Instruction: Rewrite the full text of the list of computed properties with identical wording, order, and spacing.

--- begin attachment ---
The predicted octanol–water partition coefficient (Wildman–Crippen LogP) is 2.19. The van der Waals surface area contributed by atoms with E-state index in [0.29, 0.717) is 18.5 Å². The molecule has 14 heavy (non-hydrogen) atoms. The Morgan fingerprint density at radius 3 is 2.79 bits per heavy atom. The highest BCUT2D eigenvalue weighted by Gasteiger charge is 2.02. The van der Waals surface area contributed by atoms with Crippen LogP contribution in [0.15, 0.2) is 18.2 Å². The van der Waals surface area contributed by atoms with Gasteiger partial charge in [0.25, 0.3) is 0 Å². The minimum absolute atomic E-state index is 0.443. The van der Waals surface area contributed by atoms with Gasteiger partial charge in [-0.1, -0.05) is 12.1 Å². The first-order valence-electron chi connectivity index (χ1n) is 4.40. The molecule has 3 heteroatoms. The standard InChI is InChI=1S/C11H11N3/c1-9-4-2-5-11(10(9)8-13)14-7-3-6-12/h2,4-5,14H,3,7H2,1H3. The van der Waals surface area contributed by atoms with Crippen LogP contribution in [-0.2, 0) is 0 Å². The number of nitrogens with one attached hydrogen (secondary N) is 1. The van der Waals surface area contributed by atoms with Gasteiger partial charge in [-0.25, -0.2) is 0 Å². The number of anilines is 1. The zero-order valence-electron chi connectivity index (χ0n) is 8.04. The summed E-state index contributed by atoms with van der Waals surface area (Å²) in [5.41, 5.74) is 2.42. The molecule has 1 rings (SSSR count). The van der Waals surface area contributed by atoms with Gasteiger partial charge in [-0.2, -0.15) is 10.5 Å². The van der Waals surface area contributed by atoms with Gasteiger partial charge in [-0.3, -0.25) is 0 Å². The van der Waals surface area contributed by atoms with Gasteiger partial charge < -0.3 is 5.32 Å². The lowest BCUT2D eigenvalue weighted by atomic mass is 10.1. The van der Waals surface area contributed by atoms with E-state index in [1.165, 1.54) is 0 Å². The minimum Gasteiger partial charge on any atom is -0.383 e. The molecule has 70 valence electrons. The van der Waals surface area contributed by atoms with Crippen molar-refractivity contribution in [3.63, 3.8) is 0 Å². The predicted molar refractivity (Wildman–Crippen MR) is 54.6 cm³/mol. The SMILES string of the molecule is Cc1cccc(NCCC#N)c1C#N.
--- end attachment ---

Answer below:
The predicted octanol–water partition coefficient (Wildman–Crippen LogP) is 2.19. The van der Waals surface area contributed by atoms with E-state index in [0.29, 0.717) is 18.5 Å². The molecule has 14 heavy (non-hydrogen) atoms. The Morgan fingerprint density at radius 3 is 2.79 bits per heavy atom. The highest BCUT2D eigenvalue weighted by Gasteiger charge is 2.02. The van der Waals surface area contributed by atoms with Crippen LogP contribution in [0.15, 0.2) is 18.2 Å². The van der Waals surface area contributed by atoms with Gasteiger partial charge in [0.25, 0.3) is 0 Å². The minimum absolute atomic E-state index is 0.443. The van der Waals surface area contributed by atoms with Gasteiger partial charge in [-0.1, -0.05) is 12.1 Å². The first-order valence-electron chi connectivity index (χ1n) is 4.40. The molecule has 3 heteroatoms. The standard InChI is InChI=1S/C11H11N3/c1-9-4-2-5-11(10(9)8-13)14-7-3-6-12/h2,4-5,14H,3,7H2,1H3. The van der Waals surface area contributed by atoms with Crippen LogP contribution in [-0.2, 0) is 0 Å². The number of nitrogens with one attached hydrogen (secondary N) is 1. The van der Waals surface area contributed by atoms with Gasteiger partial charge in [-0.25, -0.2) is 0 Å². The number of anilines is 1. The zero-order valence-electron chi connectivity index (χ0n) is 8.04. The summed E-state index contributed by atoms with van der Waals surface area (Å²) in [5.41, 5.74) is 2.42. The molecule has 1 rings (SSSR count). The van der Waals surface area contributed by atoms with Gasteiger partial charge in [-0.2, -0.15) is 10.5 Å². The van der Waals surface area contributed by atoms with Gasteiger partial charge in [-0.3, -0.25) is 0 Å². The van der Waals surface area contributed by atoms with Gasteiger partial charge < -0.3 is 5.32 Å². The lowest BCUT2D eigenvalue weighted by atomic mass is 10.1. The van der Waals surface area contributed by atoms with E-state index in [1.165, 1.54) is 0 Å². The minimum Gasteiger partial charge on any atom is -0.383 e. The molecule has 70 valence electrons. The van der Waals surface area contributed by atoms with Crippen molar-refractivity contribution in [3.63, 3.8) is 0 Å². The predicted molar refractivity (Wildman–Crippen MR) is 54.6 cm³/mol. The SMILES string of the molecule is Cc1cccc(NCCC#N)c1C#N.